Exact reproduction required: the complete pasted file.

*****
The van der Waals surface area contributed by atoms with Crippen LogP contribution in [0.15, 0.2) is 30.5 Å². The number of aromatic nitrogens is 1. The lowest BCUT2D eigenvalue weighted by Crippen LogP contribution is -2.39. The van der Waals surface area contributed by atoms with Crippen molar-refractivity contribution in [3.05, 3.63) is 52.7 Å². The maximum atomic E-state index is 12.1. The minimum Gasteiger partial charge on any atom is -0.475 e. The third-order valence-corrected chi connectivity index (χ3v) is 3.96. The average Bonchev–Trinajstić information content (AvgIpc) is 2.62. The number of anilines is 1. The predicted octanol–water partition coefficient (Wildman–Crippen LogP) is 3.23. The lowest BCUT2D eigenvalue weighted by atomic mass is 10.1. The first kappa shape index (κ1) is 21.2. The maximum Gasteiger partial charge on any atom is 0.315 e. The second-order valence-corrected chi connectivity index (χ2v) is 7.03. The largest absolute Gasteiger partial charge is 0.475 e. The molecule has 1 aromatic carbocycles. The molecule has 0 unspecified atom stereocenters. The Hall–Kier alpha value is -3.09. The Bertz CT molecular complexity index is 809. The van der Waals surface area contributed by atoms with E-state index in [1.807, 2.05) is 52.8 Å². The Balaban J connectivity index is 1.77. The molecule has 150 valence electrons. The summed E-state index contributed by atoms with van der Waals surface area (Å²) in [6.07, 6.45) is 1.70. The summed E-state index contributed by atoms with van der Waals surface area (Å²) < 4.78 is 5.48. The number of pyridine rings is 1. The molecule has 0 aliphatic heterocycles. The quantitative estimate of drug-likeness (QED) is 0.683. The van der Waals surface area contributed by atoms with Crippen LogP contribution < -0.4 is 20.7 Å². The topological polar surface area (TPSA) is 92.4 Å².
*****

The van der Waals surface area contributed by atoms with Crippen LogP contribution in [0.15, 0.2) is 30.5 Å². The number of aromatic nitrogens is 1. The lowest BCUT2D eigenvalue weighted by Crippen LogP contribution is -2.39. The van der Waals surface area contributed by atoms with Crippen molar-refractivity contribution in [3.05, 3.63) is 52.7 Å². The maximum atomic E-state index is 12.1. The minimum Gasteiger partial charge on any atom is -0.475 e. The third-order valence-corrected chi connectivity index (χ3v) is 3.96. The average Bonchev–Trinajstić information content (AvgIpc) is 2.62. The number of anilines is 1. The predicted octanol–water partition coefficient (Wildman–Crippen LogP) is 3.23. The lowest BCUT2D eigenvalue weighted by atomic mass is 10.1. The first kappa shape index (κ1) is 21.2. The maximum Gasteiger partial charge on any atom is 0.315 e. The second-order valence-corrected chi connectivity index (χ2v) is 7.03. The largest absolute Gasteiger partial charge is 0.475 e. The molecule has 1 aromatic carbocycles. The molecule has 0 unspecified atom stereocenters. The Hall–Kier alpha value is -3.09. The Bertz CT molecular complexity index is 809. The van der Waals surface area contributed by atoms with E-state index in [1.807, 2.05) is 52.8 Å². The Balaban J connectivity index is 1.77. The molecule has 150 valence electrons. The summed E-state index contributed by atoms with van der Waals surface area (Å²) in [6.07, 6.45) is 1.70. The summed E-state index contributed by atoms with van der Waals surface area (Å²) < 4.78 is 5.48. The number of pyridine rings is 1. The molecule has 0 aliphatic heterocycles. The quantitative estimate of drug-likeness (QED) is 0.683. The van der Waals surface area contributed by atoms with Crippen LogP contribution < -0.4 is 20.7 Å². The topological polar surface area (TPSA) is 92.4 Å².